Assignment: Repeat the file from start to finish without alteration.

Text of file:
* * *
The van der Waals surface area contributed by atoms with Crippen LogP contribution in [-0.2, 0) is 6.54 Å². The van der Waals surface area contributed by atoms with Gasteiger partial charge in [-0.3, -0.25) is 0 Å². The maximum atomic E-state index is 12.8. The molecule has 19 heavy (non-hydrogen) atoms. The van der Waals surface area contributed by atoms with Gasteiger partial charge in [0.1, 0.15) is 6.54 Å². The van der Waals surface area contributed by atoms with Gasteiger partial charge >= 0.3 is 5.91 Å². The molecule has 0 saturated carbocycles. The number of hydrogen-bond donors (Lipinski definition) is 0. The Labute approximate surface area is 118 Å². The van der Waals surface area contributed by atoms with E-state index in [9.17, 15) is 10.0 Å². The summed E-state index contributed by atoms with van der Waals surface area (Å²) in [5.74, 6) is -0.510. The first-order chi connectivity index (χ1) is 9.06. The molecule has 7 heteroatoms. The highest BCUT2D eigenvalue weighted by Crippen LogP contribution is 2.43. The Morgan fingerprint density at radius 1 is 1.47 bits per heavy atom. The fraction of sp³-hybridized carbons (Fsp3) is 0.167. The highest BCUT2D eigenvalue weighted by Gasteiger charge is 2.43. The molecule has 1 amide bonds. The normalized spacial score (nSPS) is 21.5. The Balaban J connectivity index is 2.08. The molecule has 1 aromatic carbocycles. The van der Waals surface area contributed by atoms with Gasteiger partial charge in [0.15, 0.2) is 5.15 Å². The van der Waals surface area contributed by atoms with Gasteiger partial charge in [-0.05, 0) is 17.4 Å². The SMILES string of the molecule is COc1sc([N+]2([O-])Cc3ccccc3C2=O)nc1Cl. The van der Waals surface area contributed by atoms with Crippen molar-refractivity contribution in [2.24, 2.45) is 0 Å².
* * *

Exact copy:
The van der Waals surface area contributed by atoms with Crippen LogP contribution in [-0.2, 0) is 6.54 Å². The van der Waals surface area contributed by atoms with Gasteiger partial charge in [-0.3, -0.25) is 0 Å². The maximum atomic E-state index is 12.8. The molecule has 19 heavy (non-hydrogen) atoms. The van der Waals surface area contributed by atoms with Gasteiger partial charge in [0.1, 0.15) is 6.54 Å². The van der Waals surface area contributed by atoms with Gasteiger partial charge >= 0.3 is 5.91 Å². The molecule has 0 saturated carbocycles. The number of hydrogen-bond donors (Lipinski definition) is 0. The Labute approximate surface area is 118 Å². The van der Waals surface area contributed by atoms with E-state index in [9.17, 15) is 10.0 Å². The summed E-state index contributed by atoms with van der Waals surface area (Å²) in [5.74, 6) is -0.510. The first-order chi connectivity index (χ1) is 9.06. The molecule has 7 heteroatoms. The highest BCUT2D eigenvalue weighted by Crippen LogP contribution is 2.43. The Morgan fingerprint density at radius 1 is 1.47 bits per heavy atom. The fraction of sp³-hybridized carbons (Fsp3) is 0.167. The highest BCUT2D eigenvalue weighted by Gasteiger charge is 2.43. The molecule has 1 amide bonds. The normalized spacial score (nSPS) is 21.5. The Balaban J connectivity index is 2.08. The molecule has 1 aromatic carbocycles. The van der Waals surface area contributed by atoms with Gasteiger partial charge in [0.15, 0.2) is 5.15 Å². The van der Waals surface area contributed by atoms with Gasteiger partial charge in [-0.05, 0) is 17.4 Å². The SMILES string of the molecule is COc1sc([N+]2([O-])Cc3ccccc3C2=O)nc1Cl. The van der Waals surface area contributed by atoms with Crippen molar-refractivity contribution in [2.24, 2.45) is 0 Å².